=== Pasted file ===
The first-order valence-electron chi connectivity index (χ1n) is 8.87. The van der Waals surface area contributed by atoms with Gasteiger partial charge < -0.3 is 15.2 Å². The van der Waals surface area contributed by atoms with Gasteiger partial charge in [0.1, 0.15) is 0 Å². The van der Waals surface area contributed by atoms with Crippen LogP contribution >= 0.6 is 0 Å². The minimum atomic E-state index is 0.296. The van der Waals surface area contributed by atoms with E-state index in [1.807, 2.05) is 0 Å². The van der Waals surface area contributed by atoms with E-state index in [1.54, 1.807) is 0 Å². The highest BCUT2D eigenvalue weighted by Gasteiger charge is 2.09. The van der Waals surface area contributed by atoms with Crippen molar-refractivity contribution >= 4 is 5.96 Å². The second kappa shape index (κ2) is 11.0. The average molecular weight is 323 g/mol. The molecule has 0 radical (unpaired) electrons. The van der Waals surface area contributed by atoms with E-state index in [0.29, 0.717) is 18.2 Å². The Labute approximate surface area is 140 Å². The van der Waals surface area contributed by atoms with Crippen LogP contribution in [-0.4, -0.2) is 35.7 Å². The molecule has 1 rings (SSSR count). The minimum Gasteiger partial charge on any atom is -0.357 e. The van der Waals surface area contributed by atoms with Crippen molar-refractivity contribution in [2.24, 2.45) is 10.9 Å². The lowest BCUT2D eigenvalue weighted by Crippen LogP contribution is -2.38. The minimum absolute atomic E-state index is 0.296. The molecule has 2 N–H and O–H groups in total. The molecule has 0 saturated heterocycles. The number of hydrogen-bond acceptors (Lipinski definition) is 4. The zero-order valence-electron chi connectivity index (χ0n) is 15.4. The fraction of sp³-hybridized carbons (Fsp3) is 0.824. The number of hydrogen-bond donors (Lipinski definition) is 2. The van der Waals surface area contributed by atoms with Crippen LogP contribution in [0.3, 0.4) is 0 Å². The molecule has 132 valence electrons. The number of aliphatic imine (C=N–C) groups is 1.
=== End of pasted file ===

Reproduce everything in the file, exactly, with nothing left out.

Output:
The first-order valence-electron chi connectivity index (χ1n) is 8.87. The van der Waals surface area contributed by atoms with Gasteiger partial charge < -0.3 is 15.2 Å². The van der Waals surface area contributed by atoms with Gasteiger partial charge in [0.1, 0.15) is 0 Å². The van der Waals surface area contributed by atoms with Crippen LogP contribution >= 0.6 is 0 Å². The minimum atomic E-state index is 0.296. The van der Waals surface area contributed by atoms with E-state index in [1.807, 2.05) is 0 Å². The van der Waals surface area contributed by atoms with E-state index in [1.54, 1.807) is 0 Å². The highest BCUT2D eigenvalue weighted by Gasteiger charge is 2.09. The van der Waals surface area contributed by atoms with Crippen molar-refractivity contribution >= 4 is 5.96 Å². The second kappa shape index (κ2) is 11.0. The average molecular weight is 323 g/mol. The molecule has 0 radical (unpaired) electrons. The van der Waals surface area contributed by atoms with E-state index in [0.29, 0.717) is 18.2 Å². The Labute approximate surface area is 140 Å². The van der Waals surface area contributed by atoms with Crippen LogP contribution in [-0.4, -0.2) is 35.7 Å². The molecule has 1 rings (SSSR count). The minimum Gasteiger partial charge on any atom is -0.357 e. The van der Waals surface area contributed by atoms with Crippen molar-refractivity contribution in [2.24, 2.45) is 10.9 Å². The lowest BCUT2D eigenvalue weighted by Crippen LogP contribution is -2.38. The minimum absolute atomic E-state index is 0.296. The molecule has 2 N–H and O–H groups in total. The molecule has 0 saturated heterocycles. The number of hydrogen-bond acceptors (Lipinski definition) is 4. The zero-order valence-electron chi connectivity index (χ0n) is 15.4. The fraction of sp³-hybridized carbons (Fsp3) is 0.824. The number of hydrogen-bond donors (Lipinski definition) is 2. The van der Waals surface area contributed by atoms with Crippen LogP contribution in [0.3, 0.4) is 0 Å². The molecule has 132 valence electrons. The number of aliphatic imine (C=N–C) groups is 1.